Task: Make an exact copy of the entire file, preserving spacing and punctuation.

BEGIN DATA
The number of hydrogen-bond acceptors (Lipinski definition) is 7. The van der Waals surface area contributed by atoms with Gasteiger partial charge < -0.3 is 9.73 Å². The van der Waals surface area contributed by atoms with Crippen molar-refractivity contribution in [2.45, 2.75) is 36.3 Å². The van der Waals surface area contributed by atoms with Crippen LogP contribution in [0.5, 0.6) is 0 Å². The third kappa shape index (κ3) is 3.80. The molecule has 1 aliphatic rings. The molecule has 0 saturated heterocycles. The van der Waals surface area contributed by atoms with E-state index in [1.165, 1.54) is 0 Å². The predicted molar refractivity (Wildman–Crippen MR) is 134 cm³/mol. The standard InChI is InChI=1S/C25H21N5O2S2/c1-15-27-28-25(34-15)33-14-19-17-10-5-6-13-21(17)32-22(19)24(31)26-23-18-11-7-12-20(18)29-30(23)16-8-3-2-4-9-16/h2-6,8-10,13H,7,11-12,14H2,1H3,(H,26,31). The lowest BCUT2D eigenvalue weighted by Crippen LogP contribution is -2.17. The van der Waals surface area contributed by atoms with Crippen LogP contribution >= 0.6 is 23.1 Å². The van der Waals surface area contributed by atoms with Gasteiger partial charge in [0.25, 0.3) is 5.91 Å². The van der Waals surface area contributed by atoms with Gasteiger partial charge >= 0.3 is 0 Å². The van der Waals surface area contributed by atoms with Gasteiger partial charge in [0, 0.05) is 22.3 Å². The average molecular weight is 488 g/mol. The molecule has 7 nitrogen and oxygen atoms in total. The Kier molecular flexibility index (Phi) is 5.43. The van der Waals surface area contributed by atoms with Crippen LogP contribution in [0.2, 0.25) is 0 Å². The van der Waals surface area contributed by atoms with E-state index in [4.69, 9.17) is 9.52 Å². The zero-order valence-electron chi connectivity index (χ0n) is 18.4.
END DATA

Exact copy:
The number of hydrogen-bond acceptors (Lipinski definition) is 7. The van der Waals surface area contributed by atoms with Gasteiger partial charge < -0.3 is 9.73 Å². The van der Waals surface area contributed by atoms with Crippen molar-refractivity contribution in [2.45, 2.75) is 36.3 Å². The van der Waals surface area contributed by atoms with Crippen LogP contribution in [0.5, 0.6) is 0 Å². The third kappa shape index (κ3) is 3.80. The molecule has 1 aliphatic rings. The molecule has 0 saturated heterocycles. The van der Waals surface area contributed by atoms with E-state index in [1.165, 1.54) is 0 Å². The predicted molar refractivity (Wildman–Crippen MR) is 134 cm³/mol. The standard InChI is InChI=1S/C25H21N5O2S2/c1-15-27-28-25(34-15)33-14-19-17-10-5-6-13-21(17)32-22(19)24(31)26-23-18-11-7-12-20(18)29-30(23)16-8-3-2-4-9-16/h2-6,8-10,13H,7,11-12,14H2,1H3,(H,26,31). The lowest BCUT2D eigenvalue weighted by Crippen LogP contribution is -2.17. The van der Waals surface area contributed by atoms with Crippen LogP contribution >= 0.6 is 23.1 Å². The van der Waals surface area contributed by atoms with Gasteiger partial charge in [0.25, 0.3) is 5.91 Å². The van der Waals surface area contributed by atoms with Gasteiger partial charge >= 0.3 is 0 Å². The van der Waals surface area contributed by atoms with Gasteiger partial charge in [0, 0.05) is 22.3 Å². The average molecular weight is 488 g/mol. The molecule has 7 nitrogen and oxygen atoms in total. The Kier molecular flexibility index (Phi) is 5.43. The van der Waals surface area contributed by atoms with Crippen LogP contribution in [0.2, 0.25) is 0 Å². The van der Waals surface area contributed by atoms with E-state index in [4.69, 9.17) is 9.52 Å². The zero-order valence-electron chi connectivity index (χ0n) is 18.4.